Mental Illness: State budget cuts notwithstanding, I do not know how much we need to focus on the mental health aspect. Saying that a disproportionate amount of mass shooters is not equivalent to most mentally ill people are violent, in part because most mentally ill people are not violent. I agree that most people in the prison population have a mental illness, but I would contend that when looking at the prison population, we have to differentiate between them having a mental illness and then asking what sort of mental illness the prisoners have. Most prisoners either have depression or are manics. Obviously, I'm much more worried about those with psychotic disorders than the former two, but they still make up a smaller portion of the prison population, as does the overall civilian population.

      What worries me about putting a mental health spin on this is that it will be taken too far and that the idea of "mental health" issues will be taken broadly enough where a good number of citizens will be unable to own a gun. I'm with you on prison reform, especially in light of the inefficacy of the War on Drugs.

      Criminal Class: From what I recall, most (if not all) the mass shooters are not hardened criminals. However, when creating policies around the idea of gun reform, it's not as if we can create a policy that only affects mass shooters in isolation and won't have any residual effects on the general population. Since mass shootings make up for 1% of overall firearm homicides, if we are to talk stricter gun laws, then we should target the largest group of those who commit firearm homicides, and that would be gang members and felons (i.e., the "criminal class").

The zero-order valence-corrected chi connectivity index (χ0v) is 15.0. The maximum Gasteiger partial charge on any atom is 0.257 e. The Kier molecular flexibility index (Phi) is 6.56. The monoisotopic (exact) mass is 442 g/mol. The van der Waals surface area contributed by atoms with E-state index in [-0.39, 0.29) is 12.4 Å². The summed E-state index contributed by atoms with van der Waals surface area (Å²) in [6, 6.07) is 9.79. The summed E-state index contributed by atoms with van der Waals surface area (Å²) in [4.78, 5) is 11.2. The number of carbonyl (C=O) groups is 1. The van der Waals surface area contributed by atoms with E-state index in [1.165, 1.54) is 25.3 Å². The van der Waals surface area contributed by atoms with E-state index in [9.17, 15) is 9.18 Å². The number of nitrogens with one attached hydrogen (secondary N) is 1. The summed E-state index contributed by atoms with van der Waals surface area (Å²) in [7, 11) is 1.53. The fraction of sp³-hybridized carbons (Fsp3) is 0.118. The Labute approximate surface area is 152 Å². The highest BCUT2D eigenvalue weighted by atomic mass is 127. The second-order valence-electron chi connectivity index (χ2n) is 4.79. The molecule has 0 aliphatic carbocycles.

In theory, the idea of restricting the supply of guns sounds appealing. Aside from the 300 million-plus guns in circulation in America, there is the issue of guns going to the black market, which would only benefit criminals. It would seem as if an underground arms market would be a strictly Third World phenomenon, but as this article illustrates, it's an issue in Europe, as well. In this country, we even have an underground market in goods such as cigarettes.

      What a huge majority of the gun legislation does is makes it more difficult for law-abiding citizens acquire arms. In the meantime, it's not like the market for guns is non-existent; it just gets relocated to the black market. Although most law-abiding citizens wouldn't touch the black market with a ten-foot pole, that wouldn't stop a criminal, who would just go there to acquire the arms. Especially with an example like gun-free zones, it aids the criminal because a) it ultimately didn't stop the criminal from acquiring the gun, and b) those who could have been armed (which would have evened the odds considerably in a mass shooting) were not armed. Criminals are empowered when law-abiding citizens are unable to self-defend.

      If you have any questions or need further clarification, please let me know.